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Assume the (Correct) Position: How Your Sleeping Position Affects You

woman waking up with sore neck from poor sleeping position

woman waking up with sore neck from poor sleeping position

After a hard day's work, sometimes all you want to do is fall into bed and drift off to sleep. The last thing you want to worry about is your sleeping position. Once you do start taking your posture into account, you can save yourself from morning aches and pains.

Sleeping Position Problems

It may at first be difficult to decide which sleeping position works best for your body. It's even harder to know how to adapt since your body tends to shift during the night unconsciously.

Resting in an uncomfortable or awkward position for an entire night can cause back and neck aches. By becoming aware of your current state of sleep throughout the night, you can alter your posture to improve your rest.

Today, we'll break down the most common sleeping positions, their pros and cons, and other ways to adjust your quality of sleep. The next time you notice yourself waking up with a cramp or other ache, try one of these helpful tips to restore your body and begin sleeping with ease.

Your Back

Lying on your back is often claimed as the best way to sleep at night. Your spine is straight, and your neck avoids any dangerous positions. Unfortunately, increased bouts of snoring and sleep apnea often come with this position. Your breathing passages can become blocked, resulting in improper rest.

For those that like sleeping on their back, little changes like tilting your head or placing a pillow behind your back can help relieve sleep apnea. And you'll still be sleeping in your favorite position!

Your Side

If you discover that sleeping on your back doesn't do the trick, try becoming a side sleeper. Many purport this to be the optimal way of resting as opposed to the back due to its many benefits including reduced sleep apnea and heartburn. It's also proclaimed as the ideal position for pregnant women since it boosts circulation and reduces lower back strain.

But just like its contemporary, this position has its own adverse 'side' effects. Side sleeping causes added pressure on the stomach and lungs in addition to numbness in the arm if slept on for too long. Position your arm in a way that doesn't cause it to be crushed by your head, such as at your side or in front of your chest to prevent the restriction of blood flow.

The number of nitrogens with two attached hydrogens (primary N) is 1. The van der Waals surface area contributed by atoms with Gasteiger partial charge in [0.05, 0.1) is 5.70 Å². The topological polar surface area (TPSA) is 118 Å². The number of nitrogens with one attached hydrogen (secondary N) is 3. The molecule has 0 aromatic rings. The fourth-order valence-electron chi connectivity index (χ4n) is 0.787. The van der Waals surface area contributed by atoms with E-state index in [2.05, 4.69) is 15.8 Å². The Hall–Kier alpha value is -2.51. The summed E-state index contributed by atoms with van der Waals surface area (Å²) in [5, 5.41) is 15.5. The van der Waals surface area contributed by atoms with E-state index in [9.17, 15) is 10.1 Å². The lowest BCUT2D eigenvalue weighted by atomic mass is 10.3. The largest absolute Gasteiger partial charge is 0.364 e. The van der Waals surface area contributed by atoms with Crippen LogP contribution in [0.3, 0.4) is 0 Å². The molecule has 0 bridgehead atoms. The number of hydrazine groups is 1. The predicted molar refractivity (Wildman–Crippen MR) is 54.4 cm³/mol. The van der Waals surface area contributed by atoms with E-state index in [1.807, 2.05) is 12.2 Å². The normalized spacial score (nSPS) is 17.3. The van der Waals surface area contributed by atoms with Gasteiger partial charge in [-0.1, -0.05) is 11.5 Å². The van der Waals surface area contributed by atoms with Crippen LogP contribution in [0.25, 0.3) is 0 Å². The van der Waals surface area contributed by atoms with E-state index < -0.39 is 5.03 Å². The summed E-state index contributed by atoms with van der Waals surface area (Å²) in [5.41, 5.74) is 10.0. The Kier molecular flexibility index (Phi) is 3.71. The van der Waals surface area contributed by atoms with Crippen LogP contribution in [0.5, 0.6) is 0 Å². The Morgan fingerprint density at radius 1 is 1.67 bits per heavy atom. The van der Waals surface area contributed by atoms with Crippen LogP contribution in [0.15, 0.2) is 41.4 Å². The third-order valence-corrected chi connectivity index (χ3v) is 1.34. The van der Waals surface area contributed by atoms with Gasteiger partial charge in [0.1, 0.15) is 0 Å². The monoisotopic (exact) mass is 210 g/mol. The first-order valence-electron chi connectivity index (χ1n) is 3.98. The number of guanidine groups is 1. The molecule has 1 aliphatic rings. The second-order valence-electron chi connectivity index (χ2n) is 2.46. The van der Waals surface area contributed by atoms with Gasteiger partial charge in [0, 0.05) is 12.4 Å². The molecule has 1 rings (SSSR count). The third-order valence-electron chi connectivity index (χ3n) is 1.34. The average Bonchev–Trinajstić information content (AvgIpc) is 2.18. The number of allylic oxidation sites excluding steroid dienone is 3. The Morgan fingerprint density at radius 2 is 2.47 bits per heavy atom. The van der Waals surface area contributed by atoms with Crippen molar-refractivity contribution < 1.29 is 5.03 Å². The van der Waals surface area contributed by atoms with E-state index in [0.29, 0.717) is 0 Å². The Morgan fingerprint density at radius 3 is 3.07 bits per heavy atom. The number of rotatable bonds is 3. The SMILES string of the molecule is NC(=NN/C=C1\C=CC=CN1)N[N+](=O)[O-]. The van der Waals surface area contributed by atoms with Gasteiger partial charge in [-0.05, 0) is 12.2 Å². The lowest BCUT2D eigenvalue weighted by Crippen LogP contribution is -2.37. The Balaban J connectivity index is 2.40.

Your Stomach

When you're exhausted, you may tend to flop onto your stomach to catch some zzz’s. Before you end up falling asleep like that, consider what it's doing to your spine.

According to the Greatist.com, this position "flattens the natural curve of the spine" increasing the risk for lower back pain. Choosing to lie on your back or your side allows for the neutral spine necessary for proper posture. If you find yourself unable to sleep in either of the preferred ways, placing a pillow under the lower abdomen will help relieve any back pain.

Your Neck

You may not sleep on your neck per se, but your neck can contribute to poor sleep form. Pillow choice is especially important when you're finding the perfect position. Select a pillow that conforms to your body to prevent uncomfortable neck pain.

Harvard Health Publishing recommends either a feather pillow or a "memory foam" pillow to aid in cervical alignment. For side-sleepers, they also suggest placing a pillow that is "higher under your neck than your head."

Another option is to go completely pillow-less. Sleepadvisor.org claims that pillows can strain your neck and reduce airflow. Toss the pillows, and you may find yourself sleeping better than ever.

6 Additional Tips for Better Posture:

Try Multiple Positions (Sparingly): The back and side positions offer certain advantages over another. Cycling through them during the night can lessen the cons of either, providing the maximum benefit of both. Just try not to overdo it, or you might toss and turn at the expense of sleep.

Lie Still: We can't predict what form our bodies will take at night. Purposefully lying still quiets the mind and body for a peaceful sleep. It relaxes the muscles and focuses our attention away from finding the perfect position, which can cause more tossing and turning.

Buy a New Mattress: A bed that doesn't conform to your body can cause problems as well. You want a mattress that balances softness with firmness. Too cushy and your head will sink into the material. Too firm and you won't find your comfort zone.

At Nest Bedding, we'll help you find the perfect mattress that addresses all your concerns and gives you a dreamy kind of luxury.

De-stress: Stress often makes us restless in bed. Taking a hot bath, listening to soothing music, and clearing our minds in meditation are some known ways to power down.

Another great way is to write down what you're going to do tomorrow on a piece of paper. You'll have it right in front of you so you won't forget (Bonus: This helps lessen anxiety!)

Identify Potential Factors: There may be unknown factors causing us pain at night. Do you sleep with a partner? If so, your body may fall into a different form due to the presence of a sleep buddy.

What sounds do you hear at night? Are you cool in bed or hot? Do your pets keep you up? Try to find as many contributing factors as possible that could be ruining your sleep.

Find the cause; be the solution!

Do Yoga: Before going to bed, yoga helps to align your spine, strengthen your muscles and improve flexibility. For those suffering from chronic pain, you'll benefit immensely from adding a few poses into your exercise routine.

How we lie at night is a crucial component in the lifetime maintenance of our health. Identifying issues with your sleeping posture now can prevent problems further down the line. Experiment with different strategies until you find yourself dreaming—not dreading—bedtime.